Nanowerk readers have read our Spotlight "Gutenberg's grandchildren in nanotechnology labs" about IBM's nanoparticle printing technique with single-particle resolution already last week. Now the Associated Press is catching up, too, and runs the following news story today.
A report released last week by the European Commission summarizes the actions taken and progress made during 2005-2007 in relation to the key areas identified in the Nanosciences & Nanotechnology Action Plan.
The research center for Advanced Carbon Materials at AIST, Japan invites highly-motivated applicants from various research backgrounds for post-doctoral positions to work on the development of nanotechnology, nanomaterials, and nanodevices.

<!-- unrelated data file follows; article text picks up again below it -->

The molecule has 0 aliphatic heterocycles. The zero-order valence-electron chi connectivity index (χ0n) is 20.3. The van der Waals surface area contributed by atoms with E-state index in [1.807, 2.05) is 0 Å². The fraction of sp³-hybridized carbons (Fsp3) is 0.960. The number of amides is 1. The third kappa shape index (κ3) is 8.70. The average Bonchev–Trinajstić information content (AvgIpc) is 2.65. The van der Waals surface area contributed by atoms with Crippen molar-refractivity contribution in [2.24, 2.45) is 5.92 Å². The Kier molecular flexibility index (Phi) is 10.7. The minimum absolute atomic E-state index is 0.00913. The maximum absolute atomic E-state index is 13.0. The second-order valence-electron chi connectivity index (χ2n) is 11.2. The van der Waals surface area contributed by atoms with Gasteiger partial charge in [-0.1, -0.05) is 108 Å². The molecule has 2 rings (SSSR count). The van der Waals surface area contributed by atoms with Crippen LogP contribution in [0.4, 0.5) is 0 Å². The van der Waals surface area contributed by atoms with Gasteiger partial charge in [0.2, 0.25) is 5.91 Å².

According to a new model, the processes of electrochemical oxidation within separate aerosol particles are the basis for the phenomenon of ball lightning, which is a cloud of composite nano or submicron particles, where each particle is a spontaneously formed nanobattery which is short-circuited by the surface discharge because it is of such a small size.